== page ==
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Amid Volatile Polling, Keep an Eye on Election Fundamentals

After a summer in which the polling in the presidential race was exceptionally stable — with President Obama generally holding a lead of about two percentage points in national surveys — the numbers since the party conventions have been a wild ride.

Mr. Obama got a bounce coming out of Charlotte, and it had some staying power — with his national lead appearing to peak at about five or six percentage points. But polling released immediately after the debate seemed to suggest that Mr. Romney had drawn into a rough national tie.

By the weekend, however — after the release of a favorable jobs report last Friday — Mr. Romney’s bounce seemed to be receding some. Tracking polls released on Monday by Gallup and Rasmussen Reports actually showed a shift back toward Mr. Obama, although another poll by Pew Research showed Mr. Romney with a four-point lead among likely voters.

Polling data is often very noisy, and not all polls use equally rigorous methodology. But the polls, as a whole, remain consistent with the idea that they may end up settling where they were before the conventions, with Mr. Obama ahead by about two points. Such an outcome would be in line with what history and the fundamentals of the economy would lead you to expect.

Because economic data can be as noisy as the polls, the FiveThirtyEight forecast model uses seven different economic statistics to calibrate its predictions. Some of these make a more favorable case for Mr. Obama than others. The stock market has shown very strong growth over the course of his term, especially in the past six months. Inflation has been low, although gas prices have sometimes been an exception. And the manufacturing sector of the economy has been reasonably sound.

G.D.P. growth, however, has been sluggish — and growth in take-home income has been worse, barely keeping up with population growth. Although consumer spending on some products like cars is up, a broader-based measure called personal consumption expenditures shows that Americans aren’t spending all that much.

The one measure that has been closest to the consensus of the data, however, is jobs growth, as measured by the increase in nonfarm payrolls. (This should be distinguished from the unemployment rate, which is calculated through a separate survey and which is subject to a higher degree of statistical error.)

The economy has added an average of 146,000 jobs per month so far this year, according to the government’s latest figures. That is slightly higher than the average gain in past election years. Since 1956, monthly job growth has averaged 135,000 in January through September.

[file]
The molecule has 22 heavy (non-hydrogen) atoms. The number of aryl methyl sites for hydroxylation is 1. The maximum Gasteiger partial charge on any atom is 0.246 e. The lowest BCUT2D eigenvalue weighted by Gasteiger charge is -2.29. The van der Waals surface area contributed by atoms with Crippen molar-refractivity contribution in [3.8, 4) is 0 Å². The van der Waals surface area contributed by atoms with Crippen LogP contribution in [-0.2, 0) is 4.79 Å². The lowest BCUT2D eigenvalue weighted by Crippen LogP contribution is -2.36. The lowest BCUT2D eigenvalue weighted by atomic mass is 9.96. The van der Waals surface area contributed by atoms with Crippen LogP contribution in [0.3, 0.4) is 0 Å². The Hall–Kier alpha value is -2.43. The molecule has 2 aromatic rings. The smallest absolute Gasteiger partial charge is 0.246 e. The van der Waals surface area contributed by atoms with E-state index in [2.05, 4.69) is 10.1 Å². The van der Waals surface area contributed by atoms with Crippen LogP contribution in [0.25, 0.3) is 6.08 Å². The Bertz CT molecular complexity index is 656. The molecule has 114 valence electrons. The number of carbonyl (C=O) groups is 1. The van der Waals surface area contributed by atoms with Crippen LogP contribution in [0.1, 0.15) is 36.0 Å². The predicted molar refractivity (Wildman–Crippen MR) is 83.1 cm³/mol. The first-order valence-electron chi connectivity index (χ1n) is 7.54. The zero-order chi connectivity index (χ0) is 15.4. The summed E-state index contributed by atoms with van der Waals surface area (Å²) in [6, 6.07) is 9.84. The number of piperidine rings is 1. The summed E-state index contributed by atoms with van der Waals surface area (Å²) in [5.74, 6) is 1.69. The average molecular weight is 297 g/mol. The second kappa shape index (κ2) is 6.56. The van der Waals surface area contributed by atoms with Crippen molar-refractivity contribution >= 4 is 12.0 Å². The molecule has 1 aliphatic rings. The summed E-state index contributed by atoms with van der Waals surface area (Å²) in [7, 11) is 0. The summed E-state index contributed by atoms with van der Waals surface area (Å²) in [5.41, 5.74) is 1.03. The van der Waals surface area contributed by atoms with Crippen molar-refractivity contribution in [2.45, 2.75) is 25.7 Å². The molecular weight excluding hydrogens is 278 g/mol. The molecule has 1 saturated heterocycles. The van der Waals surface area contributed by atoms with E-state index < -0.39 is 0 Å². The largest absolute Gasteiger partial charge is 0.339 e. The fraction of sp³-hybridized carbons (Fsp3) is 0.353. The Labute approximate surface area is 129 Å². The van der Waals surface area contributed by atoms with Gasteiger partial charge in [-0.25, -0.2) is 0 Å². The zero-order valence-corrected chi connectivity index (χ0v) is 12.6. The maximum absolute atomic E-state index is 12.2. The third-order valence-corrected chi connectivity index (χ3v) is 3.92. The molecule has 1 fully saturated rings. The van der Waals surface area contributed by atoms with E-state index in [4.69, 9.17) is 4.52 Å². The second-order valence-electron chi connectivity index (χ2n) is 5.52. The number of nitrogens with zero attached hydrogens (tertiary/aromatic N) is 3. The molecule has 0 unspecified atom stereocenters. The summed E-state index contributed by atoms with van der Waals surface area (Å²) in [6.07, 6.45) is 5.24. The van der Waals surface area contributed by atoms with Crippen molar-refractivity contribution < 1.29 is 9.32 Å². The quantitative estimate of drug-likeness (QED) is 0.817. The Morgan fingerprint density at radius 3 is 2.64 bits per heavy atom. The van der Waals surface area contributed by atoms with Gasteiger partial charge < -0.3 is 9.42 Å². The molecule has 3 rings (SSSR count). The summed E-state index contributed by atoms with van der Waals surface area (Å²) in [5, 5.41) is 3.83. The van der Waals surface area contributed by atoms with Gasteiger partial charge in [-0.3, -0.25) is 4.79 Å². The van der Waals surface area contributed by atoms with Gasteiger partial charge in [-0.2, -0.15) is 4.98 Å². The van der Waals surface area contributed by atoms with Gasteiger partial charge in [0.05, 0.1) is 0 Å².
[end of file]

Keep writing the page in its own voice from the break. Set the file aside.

However, because the population and the labor force are now larger than they once were, the economy needs to add more jobs to keep pace with it. As measured on a percentage basis, jobs have grown by 1.0 percentage points since December, slightly below the election-year average of 1.4 percent.

There are four election years — 1956, 1960, 2000 and 2004 — when jobs growth was broadly similar to the trend this year. The 1956 election serves as a reminder that the economy isn’t everything: Dwight D. Eisenhower won in a landslide. But the 1960 and 2000 elections were virtual ties, while George W. Bush won by 2.5 percentage points in 2004.

A more systematic way to analyze the data is to chart the rate of jobs growth against the margin of victory or defeat for the incumbent party. If past trends hold, that analysis predicts a very narrow victory for Mr. Obama — by 2.1 percentage points over Mr. Romney, similar to Mr. Bush’s margin of victory in 2004.

But the exact math is probably not as important as the broader conclusion: that the economy is line with Mr. Obama being a very modest favorite.

Had Mr. Obama been on track to win by five or six percentage points, then we could say that Mr. Romney was underperforming the fundamentals.

In Denver, however, Mr. Romney presented himself as an acceptable and competent alternative. Challengers also generally profit from the first debate: in 8 of the 10 election cycles since 1976, the polls moved against the incumbent, and a net gain of two or three percentage points for the challenger is a reasonably typical figure.

At the same time, incumbent presidents just aren’t that easy to defeat. Mr. Obama’s approval ratings are now hovering around 50 percent and don’t seem to have been negatively affected by his performance in Denver. Although Mr. Obama’s approval ratings may be slightly lower among those most likely to vote — meaning that Mr. Romney could win with a strong turnout — historically that number has been just good enough to re-elect an incumbent. (Mr. Bush’s approval ratings were in the same range late in 2004.)

In some ways, then, the election might not be quite so unpredictable as it appears. There was reason to believe that Mr. Obama’s numbers would fade some after his convention — and the first debate has quite often been a time when the challenger drew the race closer. 

A version of this article appears in print on 10/09/2012, on page A10 of the NewYork edition with the headline: Following the Job Numbers, as Well as Bouncing Polls.

Nate Silver is the founder and editor in chief of FiveThirtyEight.


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